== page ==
Goofy team-based shooters, against-all-odds development stories, and well-meaning but poorly implemented ideas have all been some of the regular occurrences in video games this year. As 2016 draws to a close, let’s take a look back at some of the trends that dominated the market and--for better and for worse--set a precedent for the future.
The first-person shooter has evolved greatly over the last few years. For a long stretch during the 360/PS3 era, it was mostly comprised of gritty military shooters built on jingoism and machismo. This year, we’ve reached a breaking point where military shooters are not only in the minority, they’re completely overshadowed by the likes of games containing fun, vibrant characters, unapologetic edge, and inventive shooting. It’s been a brilliant year for first-person shooters, and we couldn’t be happier.
In the wake of Hearthstone’s success, we’ve seen several franchises spin out into their own collectible card games and deck builders, each starring key characters and aspects of those respective series. This year, we’ve been able to tinker with Elder Scrolls Legends, The Witcher 3’s Gwent, and even a decent Plants vs. Zombies game with its own unique approach to card combat.
Command Line Interfaces
The use of interesting mechanics and interactivity have always been one of the hallmarks of inventive indie games, and in the past year we’ve seen several who go back--way, way back--for their approach to design. Games like Quadrilateral Cowboy, Duskers, and hackmud have all used classic command lines and rudimentary coding as one of the main points of interaction with the game’s systems and characters. While it can be isolating to a larger population because of its reliance on old school knowledge, it’s still a clever nod to the old days and a creative mechanic.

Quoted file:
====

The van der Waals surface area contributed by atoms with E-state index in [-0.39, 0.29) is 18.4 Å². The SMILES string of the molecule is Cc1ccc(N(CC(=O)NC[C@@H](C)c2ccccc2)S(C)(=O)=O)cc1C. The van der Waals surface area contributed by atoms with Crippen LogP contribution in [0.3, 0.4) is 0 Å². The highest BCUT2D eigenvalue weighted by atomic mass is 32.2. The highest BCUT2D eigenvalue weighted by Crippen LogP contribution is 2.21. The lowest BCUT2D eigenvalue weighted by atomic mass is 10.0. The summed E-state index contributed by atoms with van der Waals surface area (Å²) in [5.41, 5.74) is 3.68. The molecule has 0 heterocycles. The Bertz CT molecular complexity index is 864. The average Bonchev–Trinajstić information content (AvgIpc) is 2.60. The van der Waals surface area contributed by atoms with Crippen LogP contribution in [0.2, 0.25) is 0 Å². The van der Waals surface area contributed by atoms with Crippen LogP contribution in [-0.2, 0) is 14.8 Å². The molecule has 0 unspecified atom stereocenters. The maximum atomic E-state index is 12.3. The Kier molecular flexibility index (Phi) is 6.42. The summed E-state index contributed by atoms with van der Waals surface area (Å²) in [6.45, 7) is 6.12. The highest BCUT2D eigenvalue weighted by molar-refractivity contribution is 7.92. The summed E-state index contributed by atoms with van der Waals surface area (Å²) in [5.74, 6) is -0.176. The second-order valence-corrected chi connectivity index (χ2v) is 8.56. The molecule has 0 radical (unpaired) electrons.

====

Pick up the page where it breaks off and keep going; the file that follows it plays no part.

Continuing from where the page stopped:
Miracle Development Stories
Some of 2016’s biggest releases had virtually everything working against them. The Last Guardian has been in development for almost a decade, Final Fantasy XV was a completely different game before it was turned into the proper sequel it is today, and even smaller games like Owlboy faced years and years of development before finally releasing.
The miracle in each of these stories? They all released this year, and all three of them are widely upheld as being perfectly adequate, if not downright fantastic. Not every game goes through massive changes or takes years stuck in development hell to release as anything particularly special, but all of these have easily become some of the best games of the year. Hopefully the likes of Kingdom Hearts 3, Star Citizen, and the Final Fantasy VIII remake can release in a similar state of quality.
Virtual Reality Now an Actual Reality
While it’s still finding its footing in the market, 2016 was the first year that we saw VR begin to really emerge as a strong force in both gaming and tech. Big franchises like Doom, Fallout 4, Serious Sam, and even the Batman Arkham series had their own experiences on VR, and indie games like Keep Talking and Nobody Explodes, Tilt Brush, and The Unspoken all showed some of the ways in which VR can become its own platform with unique capabilities and experiences.
We’re hopeful that, as VR continues to find its place, things like the cost and application of VR will become much more friendly to less affluent users so it can reach a wider range of users. And, as we continue to explore the uses of VR outside of video games, we’ll learn more and more about its capabilities beyond what we see in the present.
This year saw the release of massive games with distinctly diverse casts. Overwatch has a roster made up entirely of different races, nationalities, and genders, both Watch Dogs 2 and Mafia 3 starred black men in stories that explored issues of racism in America, and games like Dishonored 2, ReCore, Mirror’s Edge Catalyst, and Battlefield 1 had playable female characters in leading roles.
It’s a win for everyone when video game characters become more diverse. Not only does it communicate a message of inclusivity to all people, it also opens the door for new stories that couldn’t necessarily be told through the lens of traditional archetypal characters. We’re hopeful that this trend continues into 2017 and beyond.
Nintendo on Mobile
2016 also marked the debut of Nintendo’s mobile strategy, including the release of games like Miitomo, Super Mario Run, and--despite its secondary involvement in it--the wildly popular Pokemon Go.